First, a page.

March 15th, 2006


Do you remember when....

....or maybe this only happened to me. But in grade school there were always specific rules for things. An established order for going from the classroom to the gym. Locations of various objects in the classroom, or areas designated for certain activities (we only paint in this corner of the room). And so forth. And invariably there was some joker who wanted to resist all the rules, if not outright break them. It was funny the first time, right? What a clown. But before they were through, they made it that much the worse for everyone else. They wasted recess time. They caused the teachers to invent new and more oppressive rules in an attempt to restore order in the classroom. They made the teachers tired, cranky, and impatient. Remember?

Fast forward to today. Those clowns are now writing query letters. And there's only one of them in, say, every couple hundred received, but they make you occasionally want to throw the whole pile across the room. Just yesterday an agent of my acquaintance was asking me what I thought of people who ignored guidelines. Answer: Not much. They slow me down. They make my job harder. Today jaylake was grinding his teeth over unprofessional submissions, alg was giving out advice about common sense and courtesy that on the surface sounds pretty obvious to me, and Miss Snark was talking about someone who had a brush with author entitlement.

Over and over, I see editors and agents give advice on their blogs, at conferences, in articles, etc. about submissions and first impressions -- why do these topics get so much space and attention? And why do these questions seem to reappear so consistently? It could be that we're just trying to help those who haven't yet heard the message. But somewhere in there, there appear to be a number of people who feel (1) the rules don't apply to them, or (2) if they ignore the rules, they'll stand out. It's very popular marketing advice. You know, don't be a number. Be an individual. But, there's a time and a place for such gestures. Believe me, that's not the kind of attention that a person wants to get. Being obnoxious will not get me to read your novel. Putting it on colored paper will make me roll my eyes. Giving me the hard sell about how it is destined to net a seven figure offer and a movie deal... yeah, I've never heard that one before.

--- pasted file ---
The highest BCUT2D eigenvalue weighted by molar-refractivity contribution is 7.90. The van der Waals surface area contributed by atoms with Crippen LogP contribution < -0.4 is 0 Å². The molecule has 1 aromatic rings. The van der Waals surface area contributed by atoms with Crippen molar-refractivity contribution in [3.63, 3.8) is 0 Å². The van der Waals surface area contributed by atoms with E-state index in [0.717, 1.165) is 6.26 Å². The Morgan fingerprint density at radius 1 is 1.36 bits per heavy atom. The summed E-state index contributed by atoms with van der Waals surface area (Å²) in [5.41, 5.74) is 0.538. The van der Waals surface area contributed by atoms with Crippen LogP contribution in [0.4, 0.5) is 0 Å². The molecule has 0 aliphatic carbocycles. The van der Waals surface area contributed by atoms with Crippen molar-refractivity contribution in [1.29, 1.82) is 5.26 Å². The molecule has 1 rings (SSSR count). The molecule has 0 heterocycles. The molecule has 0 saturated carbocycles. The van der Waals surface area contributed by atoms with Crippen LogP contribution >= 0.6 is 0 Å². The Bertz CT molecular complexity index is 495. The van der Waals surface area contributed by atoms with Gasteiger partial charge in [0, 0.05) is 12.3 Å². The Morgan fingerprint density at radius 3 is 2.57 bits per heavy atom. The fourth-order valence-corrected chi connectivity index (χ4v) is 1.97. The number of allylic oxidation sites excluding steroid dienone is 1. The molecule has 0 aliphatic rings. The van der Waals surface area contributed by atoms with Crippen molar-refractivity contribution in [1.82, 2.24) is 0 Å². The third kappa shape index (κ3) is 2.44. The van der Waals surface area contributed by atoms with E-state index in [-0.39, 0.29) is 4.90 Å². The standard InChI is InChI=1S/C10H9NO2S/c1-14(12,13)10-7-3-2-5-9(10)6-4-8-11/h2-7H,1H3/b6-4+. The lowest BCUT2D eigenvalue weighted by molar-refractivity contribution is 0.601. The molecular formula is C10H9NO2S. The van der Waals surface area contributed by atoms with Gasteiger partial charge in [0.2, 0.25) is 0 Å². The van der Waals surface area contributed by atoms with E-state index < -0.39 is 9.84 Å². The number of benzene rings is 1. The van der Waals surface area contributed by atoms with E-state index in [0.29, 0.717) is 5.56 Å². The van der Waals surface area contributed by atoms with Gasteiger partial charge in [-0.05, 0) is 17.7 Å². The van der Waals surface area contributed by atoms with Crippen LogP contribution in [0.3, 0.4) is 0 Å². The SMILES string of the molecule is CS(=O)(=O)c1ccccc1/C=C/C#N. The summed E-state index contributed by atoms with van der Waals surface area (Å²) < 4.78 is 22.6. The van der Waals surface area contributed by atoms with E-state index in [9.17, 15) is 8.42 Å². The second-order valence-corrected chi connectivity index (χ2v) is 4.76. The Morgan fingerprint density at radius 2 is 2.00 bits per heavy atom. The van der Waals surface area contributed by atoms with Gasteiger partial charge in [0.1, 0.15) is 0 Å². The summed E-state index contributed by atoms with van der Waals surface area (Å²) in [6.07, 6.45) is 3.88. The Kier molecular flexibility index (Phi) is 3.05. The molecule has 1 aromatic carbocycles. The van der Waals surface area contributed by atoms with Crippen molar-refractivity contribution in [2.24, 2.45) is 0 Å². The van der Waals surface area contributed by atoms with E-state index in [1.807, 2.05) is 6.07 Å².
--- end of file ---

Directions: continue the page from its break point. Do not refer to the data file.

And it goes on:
Here's what needs to stand out: your book.

I am reading thousands of queries, samples, manuscripts a year because I am looking for the next publishable book that I can fall in love with and hopefully sell for a great deal of money, thereby making both the author (and myself by association) well-known and keeping us in the style to which we would like to be regularly accustomed. It's really that simple. Make it easy for me to find it. And not by printing it in a larger font. By making it professional and easy to read. The only way we can find it is to sit and read it. Make us want to. Lure us in with a compelling/intriguing description on white paper with one inch margins in a readable font. And then sit back and let the words do the rest. It is in the text that you bend the rules (just enough, mind you -- don't actually break them unless you're sure you know what you're doing), that you stand out, that you are an individual.
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